Two months left to open a Help to Buy ISA

Author: Anna Bowes
04th October 2019

First time buyers who are looking to buy a new home in the near future and who want to take advantage of the generous Government bonus offered by the Help to Buy (H2B) ISA, need to be quick, as the product will be withdrawn from sale on 30th November this year.

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Anyone who has a H2B ISA account open by this date can continue contributing to it until 30 November 2029. The only other deadline is that the Government bonus, paid when you use your account to buy your first home, must be claimed by 1 December 2030 or you'll lose it.

The H2B ISA was introduced on 1st December 2015 to provide “direct government support” to help “generation rent” get onto the housing ladder.

And with a generous 25% bonus on the amount saved, which is added at the point of completion of the property, many first time buyers have taken advantage.

So, should future first time buyers be disappointed that they won’t be able to open a new account after 30th November?

The good news is that the launch of the Lifetime ISA (LISA) in April 2017, has really superseded the Help to Buy ISA and, in many ways, the LISA is actually a far better product.

So, if you are yet to open either, which should you choose? Can you open one of each?

Help to Buy ISA or Lifetime ISA?

Download our Factsheet to get all the details about H2B ISA v LISA

As the name suggests, the Help to Buy ISA is a savings account designed to help first time buyers – so the bonus is paid on the completion of the purchase of your first home.

The Lifetime ISA has two objectives to save towards – the purchase of your first home and/or to help boost your retirement income.

Both of these ISAs offer an excellent Government bonus of 25% on each deposit made but the maximum bonus available on the H2B ISA is £3,000 compared to as much as £33,000 on the LISA, as you can receive the bonus on up to £4,000 deposited per annum from the age of 18 to 49.

In fact, as the Help to Buy ISA is a cash ISA and the Lifetime ISA is a stand-alone ISA type, you could open both in the same tax year without falling foul of the ISA rules. However, crucially, you could only use the 25% bonus from one of these vehicles for the purchase of your first home.

If you hold both accounts and use the H2B ISA for your first home, you’ll have to keep the lifetime ISA until at least the age of 60 – or suffer a steep penalty for earlier access.

If you are just looking to save towards the purchase of your first home, arguably the LISA is the better bet. You can deposit more each year (£4,000 per annum as opposed to £200 per month) and the 25% bonus is added to the Lifetime ISA the month following each deposit that is made, so that the deposit and the bonus can earn interest until the account is cashed in. This compounded interest could make a big difference over time. The bonus on the H2B ISA is simply paid on the completion of the property and is based on the amount in the account.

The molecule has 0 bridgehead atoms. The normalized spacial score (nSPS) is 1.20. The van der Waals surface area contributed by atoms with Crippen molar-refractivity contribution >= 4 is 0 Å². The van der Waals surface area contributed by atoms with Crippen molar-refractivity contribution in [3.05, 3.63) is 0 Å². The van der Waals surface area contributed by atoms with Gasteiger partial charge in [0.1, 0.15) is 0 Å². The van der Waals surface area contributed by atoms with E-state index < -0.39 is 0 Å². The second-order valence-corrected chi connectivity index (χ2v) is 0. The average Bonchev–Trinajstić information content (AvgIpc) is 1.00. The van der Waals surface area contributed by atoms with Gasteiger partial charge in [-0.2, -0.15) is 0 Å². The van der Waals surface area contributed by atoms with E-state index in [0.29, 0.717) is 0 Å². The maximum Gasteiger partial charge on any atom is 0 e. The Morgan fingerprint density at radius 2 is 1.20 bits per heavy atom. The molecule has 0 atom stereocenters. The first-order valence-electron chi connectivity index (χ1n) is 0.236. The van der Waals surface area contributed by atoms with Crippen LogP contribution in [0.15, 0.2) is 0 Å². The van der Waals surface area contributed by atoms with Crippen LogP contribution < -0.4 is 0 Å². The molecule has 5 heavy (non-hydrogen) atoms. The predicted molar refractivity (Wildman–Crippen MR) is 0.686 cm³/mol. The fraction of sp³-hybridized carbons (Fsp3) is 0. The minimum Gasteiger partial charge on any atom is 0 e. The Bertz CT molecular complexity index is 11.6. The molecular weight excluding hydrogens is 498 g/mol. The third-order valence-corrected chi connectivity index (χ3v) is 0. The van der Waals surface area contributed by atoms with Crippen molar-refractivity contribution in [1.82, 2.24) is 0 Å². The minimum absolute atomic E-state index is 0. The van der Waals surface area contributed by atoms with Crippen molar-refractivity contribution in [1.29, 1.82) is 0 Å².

With the LISA, the price of the property you are able to buy can be up to £450,000 regardless of where in the country it is, as opposed to the H2B ISA, which restricts the price of any property outside London to £250,000.

However, you have to hold the LISA for at least 12 months before you can use the bonus, so it would not be appropriate for those looking to buy their first home sooner than this.

Although the LISA can be used to save for a first home or retirement, it can only be cashed in before the age of 60 if it is to be used for the purchase of your first home. If you try to take money out before the age of 60 for any other purpose, there will be a hefty penalty, which would more than wipe out any benefit of the Government bonus.

With the H2B ISA you can choose to cash it in at any stage and if the proceeds are not for the purpose of a first home purchase, you’ll simply not receive the bonus – but any interest earned will be yours. The good news is that H2B ISAs are paying far more competitive rates – up to 2.55% from Barclays – than the LISA, or indeed standard cash ISAs or savings accounts. In fact, there are only four LISAs to choose from – the best being available via a financial app called Moneybox, paying 1.40% tax free/AER.

Whilst both the LISA and the H2B ISA offer a great boost for those saving for their first home, as ever, it can be tricky deciding between them. And as ISA rules can be complex, it makes sense to take time to choose carefully, picking the best option for your needs, without falling foul of the rules.

For help in navigating the ISA maze, download our free guide.

 

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